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Pierre Cochereau (June 24, 1924–March 5, 1984), was a French organist, improviser, composer, and pedagogue.
Pierre Cochereau was born in 1924 in Saint-Mandé, near Paris.
In 1929, after a few months of violin instruction, Pierre Cochereau
began to take piano lessons with Marius-François Gaillard.
Marguerite Long became his piano teacher in 1933, and three years
later, Paul Pannesay. In 1938, Cochereau was introduced to the organ by
Marie-Louise Girod, a student of Marcel Dupré. He continued his
organ studies with André Fleury and Paul Delafosse, whom Pierre
Cochereau succeeded as titular organist at St. Roch in Paris in 1942.
After one year of law studies, Cochereau decided to dedicate himself
to a musical career, and entered the Conservatory of Paris in 1943. He
left the Conservatory in 1949 with first prizes in harmony (class of
Maurice Duruflé), music history, fugue and counterpoint (class
of Noël Gallon), composition (class of Tony Aubin), and organ
(class of Marcel Dupré).
In September 1948, Cochereau made his first recital tour to Hungary.
One year later, he married Nicole Lacroix, a pianist and composer, with
whom he had two children: Jean-Marc, conductor and presently director
of the Orléans Conservatory, and Marie-Pierre, a professional
In 1949, at age 26, Pierre Cochereau was appointed director of the Le Mans Conservatory, where he stayed until 1956. In 1955, he succeeded Léonce de Saint-Martin (1886-1954) as titular organist at Notre Dame Cathedral in Paris.
In 1956, his recording of Marcel Dupré's Symphonie-Passion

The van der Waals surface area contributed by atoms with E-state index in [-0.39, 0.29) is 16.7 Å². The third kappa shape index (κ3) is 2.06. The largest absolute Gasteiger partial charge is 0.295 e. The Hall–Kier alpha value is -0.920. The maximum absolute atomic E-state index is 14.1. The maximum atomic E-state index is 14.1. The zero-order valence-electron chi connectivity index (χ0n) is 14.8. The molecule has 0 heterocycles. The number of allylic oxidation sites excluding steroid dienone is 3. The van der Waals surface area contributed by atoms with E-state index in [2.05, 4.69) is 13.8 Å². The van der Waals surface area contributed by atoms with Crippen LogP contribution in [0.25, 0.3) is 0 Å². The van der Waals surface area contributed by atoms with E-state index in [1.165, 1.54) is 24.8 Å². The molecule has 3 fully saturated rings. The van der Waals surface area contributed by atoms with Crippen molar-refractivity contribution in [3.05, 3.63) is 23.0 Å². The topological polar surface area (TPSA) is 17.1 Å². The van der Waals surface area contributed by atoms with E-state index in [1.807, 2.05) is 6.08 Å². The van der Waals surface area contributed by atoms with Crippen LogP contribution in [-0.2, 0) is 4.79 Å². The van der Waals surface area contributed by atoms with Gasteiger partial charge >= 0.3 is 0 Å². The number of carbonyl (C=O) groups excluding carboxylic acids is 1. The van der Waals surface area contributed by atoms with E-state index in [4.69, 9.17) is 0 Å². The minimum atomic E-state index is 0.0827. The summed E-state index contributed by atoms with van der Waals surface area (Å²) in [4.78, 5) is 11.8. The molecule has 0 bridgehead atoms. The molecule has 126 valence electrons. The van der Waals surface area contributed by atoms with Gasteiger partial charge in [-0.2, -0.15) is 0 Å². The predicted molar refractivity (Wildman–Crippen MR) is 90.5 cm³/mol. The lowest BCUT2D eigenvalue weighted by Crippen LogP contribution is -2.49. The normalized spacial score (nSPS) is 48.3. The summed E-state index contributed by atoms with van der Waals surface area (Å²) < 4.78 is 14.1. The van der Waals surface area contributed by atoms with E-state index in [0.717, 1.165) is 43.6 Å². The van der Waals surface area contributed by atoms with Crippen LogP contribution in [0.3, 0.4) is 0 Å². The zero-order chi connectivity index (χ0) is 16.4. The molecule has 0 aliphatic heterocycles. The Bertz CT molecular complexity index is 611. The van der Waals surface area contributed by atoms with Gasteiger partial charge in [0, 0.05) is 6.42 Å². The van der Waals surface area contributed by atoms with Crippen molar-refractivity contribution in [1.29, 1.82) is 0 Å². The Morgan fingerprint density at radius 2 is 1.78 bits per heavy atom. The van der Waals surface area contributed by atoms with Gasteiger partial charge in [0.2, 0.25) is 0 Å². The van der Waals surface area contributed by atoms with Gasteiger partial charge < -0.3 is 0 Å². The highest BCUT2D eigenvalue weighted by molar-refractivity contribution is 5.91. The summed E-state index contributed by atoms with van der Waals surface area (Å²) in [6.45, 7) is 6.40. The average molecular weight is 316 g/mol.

opus 23 was awarded the Grand Prix du Disque. The same year, Cochereau
made his first of 25 recital tours to the United States. In 1961,
Cochereau became director of the Nice Conservatory, which he left in
1979, accepting the directorship of the Lyon Conservatory. Pierre
Cochereau died during the night of March 5th, 1984, in Lyon, suffering
from a heart attack. He was buried at the Cimetière Belleville
Pierre Cochereau had a worldwide reputation as a concert organist and especially as a brilliant improviser. In his improvisations, Cochereau had created a musical language that was eminently personal, recognizable as of the opening notes. Stylistic influences regarding counterpoint, formal structure, and harmonic language, included composers such as Marcel Dupré, Maurice Duruflé, Noël Gallon, Olivier Messiaen, and Florent Schmitt. André Fleury, who was one of Cochereau's first organ teachers, reported, "He already showed great gifts, perhaps a bit overly attracted, in the study of improvisation, by the search for the pretty harmony, rather than the strict exercise of contrapuntal discipline." Many years later, Fleury said, "As one day we were en tête à tête, I asked him if he worked on improvsation. 'Never,' he replied. 'What I do at Notre-Dame and in concert serves as practice.' Such gifts, when one thinks of his harmonic language, so subtly refined, and what force of concentration to give a form to all those riches!" In regard to Cochereau's formidable improvisational skills, Marcel Dupré said about his former student, "Pierre Cochereau is a phenomenon without equal in the history of the contemporary organ."
As a composer, Cochereau left several organ works, chamber music, and choir compositions. Many of Cochereau's organ improvisations were transcribed and published by George C. Baker, Frédéric Blanc, David Briggs, Jean-Marc Cochereau, Jeremy Filsell, Jeanne Joulain, François Lombard, and John Scott Whiteley.
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